Indonesia, like China and India, is one of the world's stirring giants. With 204 million people, it's the fourth largest nation on Earth. Its economy is growing at an 8 percent yearly rate, lifting many Indonesians out of poverty.
But as the country catches the capitalist wave sweeping through Asia, large questions remain about the drag created by authoritarian government and by the rifts in Indonesian society. Recent tension over the forced displacement of opposition party leader Megawati Sukarnoputri, daughter of former President Sukarno, brought some of Indonesia's challenges into view.
Ms. Megawati's party, the Indonesian Democracy Party, is one of three officially tolerated parties. It operates under the eye of the government - and, specifically, of President Suharto, who has ruled since 1965. Clearly, Mr. Suharto wanted Megawati sidelined, perhaps in anticipation of the 1998 presidential election, which could choose his successor.
Does Megawati, whose main strength is the memory of her still-popular father, have the public backing to mount an independent political movement? For now, she is seeking redress through the courts, which aren't likely to go against Suharto's will.
But a more crucial question than her immediate political future is the country's future as a bulwark of stable economic development in Asia. Indonesia's potential fissures are many. One of them is religious: between Muslims (the overwhelming majority) and non-Muslims and between devout Muslims and nominal adherents of that faith. Another fault line divides those who favor expanded international economic ties from nationalists suspicious of Western and Japanese influence. Still another is ethnic, with some minorities, like the formerly Portuguese-ruled East Timorese, struggling for rights and freedom, as well as less obvious frictions between indigenous Indonesians and the large ethnic Chinese population. Finally, there's the socioeconomic cleft between the masses of poor and the rich, with Suharto's family prominent among the latter.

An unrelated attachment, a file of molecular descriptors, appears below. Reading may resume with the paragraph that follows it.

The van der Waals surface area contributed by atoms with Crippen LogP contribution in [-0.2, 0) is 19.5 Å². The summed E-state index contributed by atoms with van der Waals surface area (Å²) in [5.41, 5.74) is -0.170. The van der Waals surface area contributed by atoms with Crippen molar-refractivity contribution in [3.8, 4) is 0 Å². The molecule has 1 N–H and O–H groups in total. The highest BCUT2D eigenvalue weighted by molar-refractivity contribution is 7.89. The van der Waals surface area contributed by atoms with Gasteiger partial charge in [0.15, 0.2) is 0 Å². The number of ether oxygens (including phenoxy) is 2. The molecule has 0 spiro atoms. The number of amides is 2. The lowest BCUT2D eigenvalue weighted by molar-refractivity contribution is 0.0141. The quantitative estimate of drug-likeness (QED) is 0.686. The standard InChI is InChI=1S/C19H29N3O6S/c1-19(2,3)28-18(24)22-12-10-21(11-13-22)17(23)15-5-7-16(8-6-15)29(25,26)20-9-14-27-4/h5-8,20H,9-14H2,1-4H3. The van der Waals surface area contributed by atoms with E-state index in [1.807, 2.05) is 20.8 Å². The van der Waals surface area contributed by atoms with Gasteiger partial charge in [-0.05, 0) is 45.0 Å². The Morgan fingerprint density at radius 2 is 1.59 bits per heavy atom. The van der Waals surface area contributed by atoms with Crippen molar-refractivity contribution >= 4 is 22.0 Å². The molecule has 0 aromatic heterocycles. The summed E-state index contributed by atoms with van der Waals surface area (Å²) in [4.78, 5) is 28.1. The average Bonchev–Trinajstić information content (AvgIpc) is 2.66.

Any of these tensions could cause problems for Indonesia - as could conflict between those who want the country's opening to include greater political freedom and those happy with Suharto's brand of tight control. But none of the divisions shows immediate signs of bursting into conflict, and none is likely to alter Indonesia's present path unless the Army, a critical institution and Suharto's power base, itself begins to reflect these rifts.
Indonesia's development as an economic force and a regional power bears watching by Americans and other Westerners as well as by Asians. Why?
*Because Indonesia's rapid growth, if sustained, could turn the country into a major market for goods from America, Europe, and Japan. Western businesspeople are awakening to this. Foreign investment in Indonesia has sharply risen, with encouragement from the government. Also rising are environmental problems associated with development and conflicts with native cultures.
*Because Indonesia occupies a key strategic crossroads, connecting the Pacific and Indian Oceans and providing naval access to such hot spots as the Persian Gulf. Also, Indonesia has actively tried to harmonize relations among major players in Asia, including China. Jakarta has, for instance, led efforts to negotiate a settlement to the Spratley Islands controversy. It has also hosted consultative meetings between China and the ASEAN nations.
*Because Indonesia has the world's largest Muslim population, making it the anchor of Islam's Asian demographic center. Some observers feel Indonesia, with its multiethnic character and relatively good record on interreligious relations, could help emphasize the more tolerant, more modern facets of Islam - countering the image of radicalism and fundamentalism.
Thus Indonesia has a key role to play in smoothing relations between the developed world, notably the US, and important forces in the developing world.